One interesting fact about quails is that the term “quail” is not scientific. It is used to describe 31 species of bird within the family Odontophoridae as well as the 15 species within the family Phasianidae. Quails are small to medium-sized, ground-nesting birds. Those in the family Odontophoridae are called “new world quails,” while those in the family Phasianidae are called “old world quails.” Although both classifications share common ancestors and have similar appearances and lifestyles, they are not very closely related.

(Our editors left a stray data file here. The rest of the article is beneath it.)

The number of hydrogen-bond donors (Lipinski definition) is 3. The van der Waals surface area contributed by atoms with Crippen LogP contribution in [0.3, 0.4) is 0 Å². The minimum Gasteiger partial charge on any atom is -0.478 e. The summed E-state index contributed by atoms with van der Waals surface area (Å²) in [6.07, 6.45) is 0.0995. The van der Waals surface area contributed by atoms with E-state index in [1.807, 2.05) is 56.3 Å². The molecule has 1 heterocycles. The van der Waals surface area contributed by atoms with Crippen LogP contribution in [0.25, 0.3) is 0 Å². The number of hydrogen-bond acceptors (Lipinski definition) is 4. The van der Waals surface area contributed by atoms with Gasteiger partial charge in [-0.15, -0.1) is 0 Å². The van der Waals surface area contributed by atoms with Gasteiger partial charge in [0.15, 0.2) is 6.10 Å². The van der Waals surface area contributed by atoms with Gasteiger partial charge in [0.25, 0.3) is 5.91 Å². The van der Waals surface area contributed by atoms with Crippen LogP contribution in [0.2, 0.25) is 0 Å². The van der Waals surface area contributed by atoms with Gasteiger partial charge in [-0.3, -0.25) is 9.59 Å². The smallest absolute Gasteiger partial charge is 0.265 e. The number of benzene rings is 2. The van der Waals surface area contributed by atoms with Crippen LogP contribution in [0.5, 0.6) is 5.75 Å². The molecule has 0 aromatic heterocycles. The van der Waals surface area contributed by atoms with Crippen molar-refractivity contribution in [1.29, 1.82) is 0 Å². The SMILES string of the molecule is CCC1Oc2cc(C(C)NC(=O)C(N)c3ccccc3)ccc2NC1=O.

Quail chicks are precocial, meaning they mature rapidly and can usually feed themselves within a few days of hatching. Quail inhabit a variety of ecosystems, but they prefer areas with high grass or scrubby vegetation; however, exceptions exist as the Snow Mountain quail lives among the highest mountains of New Guinea.
Quails are omnivores; they consume a combination of plant- and animal-based foods. In addition to their staple diet of seeds, they also consume insects and fruit. While quail can fly, they spend a lot of their time on the ground and have adapted to this lifestyle. Often times, quail will run from danger before attempting to fly away. Most quail are adorned with stripes, bars or spots that help them to camouflage with their surroundings and avoid drawing the attention of predators.